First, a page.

It's Africa Month – a time to highlight the opportunities that lie on our continent. It's also a time to celebrate everything that makes us who we are. In fact, it's also a good time to evaluate what it means to be African. And the best way to do this is to find out from our fellow Africans. How do our fellow Africans see themselves?
If we talk to the people around us about what it means to be African, you'll usually end up with clusters of similar answers. Each person has his or her own individual idea of their African identity, and they express these in a bewildering variety of ways. However, they all tend to agree on a few broad characteristics.
The most common feelings that people have about being African relate to a deep sense of opportunity. The types of opportunities that people see vary from one person to the next, but the common thread is that they all feel privileged or empowered by the opportunities they see around them.
A continent of opportunity
They describe a sense of having the opportunity to create their own identities, to pursue their own goals in life and to shape their lives in their own ways. They feel free to express themselves as fully as they can – to self-actualise. They experience this as a special feeling, and the more sober-minded among them will usually say that they feel it is a privilege.
Their sense of opportunity extends beyond their personal lives; something that is especially true among the so-called millennials, who have a well-developed sense of social responsibility. They see the opportunity to shape the destinies of their countries and of the continent as a whole. They also appear to have a deep understanding of the opportunities they have to influence future generations in ways that are more beneficial to human relations, relations between countries, our relationship with animals and our sustainable coexistence in the environment.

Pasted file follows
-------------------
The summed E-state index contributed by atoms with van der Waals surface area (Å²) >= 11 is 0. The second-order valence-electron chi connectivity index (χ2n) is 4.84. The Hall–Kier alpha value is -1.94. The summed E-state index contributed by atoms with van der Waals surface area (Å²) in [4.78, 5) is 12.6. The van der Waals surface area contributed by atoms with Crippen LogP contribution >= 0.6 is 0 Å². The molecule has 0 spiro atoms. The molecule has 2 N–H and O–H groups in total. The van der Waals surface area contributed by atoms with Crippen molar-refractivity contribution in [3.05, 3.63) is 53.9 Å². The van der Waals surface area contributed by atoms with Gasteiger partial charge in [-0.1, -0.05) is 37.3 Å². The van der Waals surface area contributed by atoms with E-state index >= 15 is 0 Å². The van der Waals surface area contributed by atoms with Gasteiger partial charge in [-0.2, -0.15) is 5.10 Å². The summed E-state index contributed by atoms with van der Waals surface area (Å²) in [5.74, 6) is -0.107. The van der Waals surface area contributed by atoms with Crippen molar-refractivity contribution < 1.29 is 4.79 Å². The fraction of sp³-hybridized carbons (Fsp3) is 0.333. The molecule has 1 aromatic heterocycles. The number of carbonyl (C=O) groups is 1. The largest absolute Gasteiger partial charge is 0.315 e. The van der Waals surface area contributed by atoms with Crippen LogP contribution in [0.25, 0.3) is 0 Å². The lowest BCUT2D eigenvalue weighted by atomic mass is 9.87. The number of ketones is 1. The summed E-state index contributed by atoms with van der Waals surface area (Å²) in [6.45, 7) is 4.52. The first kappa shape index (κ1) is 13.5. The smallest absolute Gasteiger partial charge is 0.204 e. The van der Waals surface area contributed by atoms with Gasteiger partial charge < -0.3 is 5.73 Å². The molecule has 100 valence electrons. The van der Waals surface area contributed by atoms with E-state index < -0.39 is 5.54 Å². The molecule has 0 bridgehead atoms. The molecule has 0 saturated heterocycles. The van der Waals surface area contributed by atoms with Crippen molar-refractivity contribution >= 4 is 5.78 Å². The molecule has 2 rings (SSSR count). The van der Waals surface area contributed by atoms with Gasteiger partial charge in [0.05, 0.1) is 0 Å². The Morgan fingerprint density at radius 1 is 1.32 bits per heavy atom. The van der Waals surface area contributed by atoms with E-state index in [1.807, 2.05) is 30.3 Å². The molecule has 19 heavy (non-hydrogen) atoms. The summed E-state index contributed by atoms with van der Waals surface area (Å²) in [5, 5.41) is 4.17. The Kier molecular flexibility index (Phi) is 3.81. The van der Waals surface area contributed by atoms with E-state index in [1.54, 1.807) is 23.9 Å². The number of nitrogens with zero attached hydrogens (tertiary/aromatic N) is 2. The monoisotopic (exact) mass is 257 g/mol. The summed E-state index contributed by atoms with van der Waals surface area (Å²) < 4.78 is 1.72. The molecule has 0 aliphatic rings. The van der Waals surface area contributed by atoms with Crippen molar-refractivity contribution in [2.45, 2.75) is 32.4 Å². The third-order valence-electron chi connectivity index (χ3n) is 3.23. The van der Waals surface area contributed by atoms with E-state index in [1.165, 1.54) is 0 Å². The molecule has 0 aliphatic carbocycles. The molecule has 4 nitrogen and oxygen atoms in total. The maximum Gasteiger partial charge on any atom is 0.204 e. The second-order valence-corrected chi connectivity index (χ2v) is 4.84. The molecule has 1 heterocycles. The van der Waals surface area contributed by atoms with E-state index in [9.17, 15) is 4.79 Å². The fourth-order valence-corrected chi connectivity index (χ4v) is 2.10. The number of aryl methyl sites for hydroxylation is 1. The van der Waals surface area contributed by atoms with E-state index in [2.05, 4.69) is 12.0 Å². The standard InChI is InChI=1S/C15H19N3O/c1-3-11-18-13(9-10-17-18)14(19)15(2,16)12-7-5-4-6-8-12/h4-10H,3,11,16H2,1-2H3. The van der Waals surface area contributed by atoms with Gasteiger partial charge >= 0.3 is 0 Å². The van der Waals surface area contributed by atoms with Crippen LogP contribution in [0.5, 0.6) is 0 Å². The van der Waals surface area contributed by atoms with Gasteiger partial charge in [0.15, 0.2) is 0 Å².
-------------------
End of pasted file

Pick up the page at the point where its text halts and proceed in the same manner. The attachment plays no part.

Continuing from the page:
A pan-African vision
The traditional, even ancient, pan-African vision is that African people, whether on the continent or overseas, have a common history and share a common destiny.
Fortunately one generally finds that this is mirrored in the attitudes of people in the street. They are strongly disposed towards the idea that cultural diversity is a central aspect of life in Africa. We all know this is true – we only have to look around us every day as we interact with our fellow countrymen here in South Africa.
There is also a deep sense of tolerance. Africa has seen more than its fair share of war, genocide, poverty and other miseries, but its people remain unbreakably tolerant, not only of others, but of the very hardships of life. It is this endurance that can be seen in everything from the woman who walks 5 miles before dawn to fetch water, to world champion Ethiopian long-distance athletes.
Along with this is a flexibility that permeates all aspects of society. As a continent almost entirely made up of developing countries, there is vast flexibility to still shape the places where we live, the values we share and the ways in which we interact.
Hope founded on ancient foundations
Being African is also characterised by a feeling of connectedness to powerful, almost primordial, forces. This is expressed in many different ways, from music to art and fashion, from our spiritual rituals to character traits like humility, empathy and respect.
One of the ways in which this connectedness is most strongly felt is in the way Africans describe themselves as embodying the struggle of their ancestors – how this is etched into their souls. They are naturally aware of the long journeys that previous generations undertook to reach the point where we now are.
It is this foundation of resilience and of overcoming through struggle that has produced an African outlook of hope, at an personal level, and applied to broader society and the continent as a whole.
Let's start a conversation. Tell me what you feel makes you African - right here or connect with me on https://twitter.com/EduloanSA